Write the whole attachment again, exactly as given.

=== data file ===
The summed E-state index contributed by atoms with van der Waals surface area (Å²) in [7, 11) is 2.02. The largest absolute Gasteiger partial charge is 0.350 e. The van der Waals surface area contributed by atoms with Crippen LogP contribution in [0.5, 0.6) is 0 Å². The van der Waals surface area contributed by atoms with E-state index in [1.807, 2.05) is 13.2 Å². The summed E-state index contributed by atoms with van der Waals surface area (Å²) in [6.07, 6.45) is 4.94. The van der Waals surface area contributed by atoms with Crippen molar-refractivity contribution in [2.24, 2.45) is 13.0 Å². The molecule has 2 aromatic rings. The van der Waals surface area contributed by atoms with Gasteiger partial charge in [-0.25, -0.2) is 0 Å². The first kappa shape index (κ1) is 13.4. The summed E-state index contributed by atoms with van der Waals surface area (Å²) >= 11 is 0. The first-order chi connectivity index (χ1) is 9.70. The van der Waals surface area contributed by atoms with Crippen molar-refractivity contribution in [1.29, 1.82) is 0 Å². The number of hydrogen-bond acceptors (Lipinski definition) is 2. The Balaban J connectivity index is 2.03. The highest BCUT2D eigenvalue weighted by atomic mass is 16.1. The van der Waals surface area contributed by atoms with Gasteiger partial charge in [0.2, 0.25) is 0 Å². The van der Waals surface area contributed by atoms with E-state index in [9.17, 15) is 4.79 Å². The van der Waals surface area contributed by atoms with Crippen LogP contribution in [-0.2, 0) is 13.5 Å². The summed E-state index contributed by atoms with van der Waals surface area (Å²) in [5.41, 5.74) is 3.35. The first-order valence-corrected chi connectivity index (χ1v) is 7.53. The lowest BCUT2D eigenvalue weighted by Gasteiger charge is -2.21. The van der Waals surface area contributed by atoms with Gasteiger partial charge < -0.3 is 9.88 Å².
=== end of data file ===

The summed E-state index contributed by atoms with van der Waals surface area (Å²) in [7, 11) is 2.02. The largest absolute Gasteiger partial charge is 0.350 e. The van der Waals surface area contributed by atoms with Crippen LogP contribution in [0.5, 0.6) is 0 Å². The van der Waals surface area contributed by atoms with E-state index in [1.807, 2.05) is 13.2 Å². The summed E-state index contributed by atoms with van der Waals surface area (Å²) in [6.07, 6.45) is 4.94. The van der Waals surface area contributed by atoms with Crippen molar-refractivity contribution in [2.24, 2.45) is 13.0 Å². The molecule has 2 aromatic rings. The van der Waals surface area contributed by atoms with Gasteiger partial charge in [-0.25, -0.2) is 0 Å². The first kappa shape index (κ1) is 13.4. The summed E-state index contributed by atoms with van der Waals surface area (Å²) >= 11 is 0. The first-order chi connectivity index (χ1) is 9.70. The van der Waals surface area contributed by atoms with Crippen molar-refractivity contribution in [1.29, 1.82) is 0 Å². The number of hydrogen-bond acceptors (Lipinski definition) is 2. The Balaban J connectivity index is 2.03. The highest BCUT2D eigenvalue weighted by atomic mass is 16.1. The van der Waals surface area contributed by atoms with Gasteiger partial charge in [0.2, 0.25) is 0 Å². The van der Waals surface area contributed by atoms with E-state index in [9.17, 15) is 4.79 Å². The van der Waals surface area contributed by atoms with Crippen LogP contribution in [-0.2, 0) is 13.5 Å². The summed E-state index contributed by atoms with van der Waals surface area (Å²) in [5.41, 5.74) is 3.35. The first-order valence-corrected chi connectivity index (χ1v) is 7.53. The lowest BCUT2D eigenvalue weighted by Gasteiger charge is -2.21. The van der Waals surface area contributed by atoms with Gasteiger partial charge < -0.3 is 9.88 Å².